By Matthew Goldstein
The shooting death of Trayvon Martin, an unarmed black teen in Florida, has evoked a lot of debate about race in America and the nation’s attitudes to what it means to be a minority.
There’s been a good deal written that major media organizations were slow to react to this tragic story, in part because there simply aren’t enough minority voices on staff. This point was highlighted recently in a story in The New York Times
That said, minorities also are underrepresented in the industry I spend most of my time writing about—Wall Street. And while it’s no secret that there are few minorities in the executives suites on Wall Street—there are not that many women, either—it’s worth taking look at some disturbing statistics.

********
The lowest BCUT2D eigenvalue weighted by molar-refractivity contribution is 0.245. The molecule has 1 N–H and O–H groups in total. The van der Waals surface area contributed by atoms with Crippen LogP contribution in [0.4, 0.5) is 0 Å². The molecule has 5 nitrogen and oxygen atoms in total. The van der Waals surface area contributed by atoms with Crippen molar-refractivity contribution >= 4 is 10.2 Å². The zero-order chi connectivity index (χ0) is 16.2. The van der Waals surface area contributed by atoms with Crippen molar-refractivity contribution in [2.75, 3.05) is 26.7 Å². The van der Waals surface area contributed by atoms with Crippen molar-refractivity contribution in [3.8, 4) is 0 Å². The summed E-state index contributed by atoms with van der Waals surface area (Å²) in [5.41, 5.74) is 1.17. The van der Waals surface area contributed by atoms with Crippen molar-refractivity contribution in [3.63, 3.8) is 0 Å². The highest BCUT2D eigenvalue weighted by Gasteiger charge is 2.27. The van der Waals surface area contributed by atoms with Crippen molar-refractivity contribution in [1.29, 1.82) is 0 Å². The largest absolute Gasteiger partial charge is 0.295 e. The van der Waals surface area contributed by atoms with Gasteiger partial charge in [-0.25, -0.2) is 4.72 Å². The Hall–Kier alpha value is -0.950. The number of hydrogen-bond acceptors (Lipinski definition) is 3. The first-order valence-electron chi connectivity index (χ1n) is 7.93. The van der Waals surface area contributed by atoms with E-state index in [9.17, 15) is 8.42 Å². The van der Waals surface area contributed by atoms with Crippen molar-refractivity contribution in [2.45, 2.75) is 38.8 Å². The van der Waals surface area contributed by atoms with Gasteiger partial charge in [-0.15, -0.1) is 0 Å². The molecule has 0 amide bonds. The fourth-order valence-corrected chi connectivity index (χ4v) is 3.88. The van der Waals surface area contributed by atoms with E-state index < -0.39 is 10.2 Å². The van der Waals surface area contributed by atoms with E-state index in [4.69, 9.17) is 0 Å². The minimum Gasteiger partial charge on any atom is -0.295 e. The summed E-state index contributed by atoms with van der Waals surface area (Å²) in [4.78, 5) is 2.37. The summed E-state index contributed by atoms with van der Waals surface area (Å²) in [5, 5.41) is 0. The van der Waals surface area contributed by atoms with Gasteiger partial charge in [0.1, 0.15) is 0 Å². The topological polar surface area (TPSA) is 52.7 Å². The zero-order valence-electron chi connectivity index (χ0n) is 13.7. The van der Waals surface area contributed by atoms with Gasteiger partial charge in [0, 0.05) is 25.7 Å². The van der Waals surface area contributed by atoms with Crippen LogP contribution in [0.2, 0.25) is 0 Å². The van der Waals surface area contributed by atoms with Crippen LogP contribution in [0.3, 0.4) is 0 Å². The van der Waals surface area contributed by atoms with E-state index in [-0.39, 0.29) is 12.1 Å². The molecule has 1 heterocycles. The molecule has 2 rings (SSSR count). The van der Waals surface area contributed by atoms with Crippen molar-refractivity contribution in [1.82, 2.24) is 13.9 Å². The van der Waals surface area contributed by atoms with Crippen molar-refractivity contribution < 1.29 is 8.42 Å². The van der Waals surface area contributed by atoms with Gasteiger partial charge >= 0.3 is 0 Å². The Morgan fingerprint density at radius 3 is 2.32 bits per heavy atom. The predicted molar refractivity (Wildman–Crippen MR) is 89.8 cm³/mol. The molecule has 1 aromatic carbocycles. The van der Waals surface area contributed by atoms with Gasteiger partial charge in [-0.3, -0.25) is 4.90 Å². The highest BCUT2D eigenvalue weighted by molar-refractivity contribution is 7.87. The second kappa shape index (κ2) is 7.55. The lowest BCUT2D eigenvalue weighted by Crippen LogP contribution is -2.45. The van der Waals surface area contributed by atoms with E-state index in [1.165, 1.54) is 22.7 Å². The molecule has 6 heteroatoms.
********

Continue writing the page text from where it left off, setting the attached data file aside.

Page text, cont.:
A May 2010 by the General Accountability Office, which looked at the issue of diversity in the financial services industry, found that “overall diversity at the management level in the financial services industry did not change substantially from 1993 through 2008. Relying on data compiled by the Equal Employment Opportunity Commission, the GAO reported that minorities held just 10 percent of “senior-level” management positions at financial services firms.
In 2008, the EEOC data revealed that white males held 64 percent of all senior jobs, with African Americans holding 2.8 percent, Hispanics some 3 percent of all senior jobs and Asians holding 3.5 percent of top level jobs.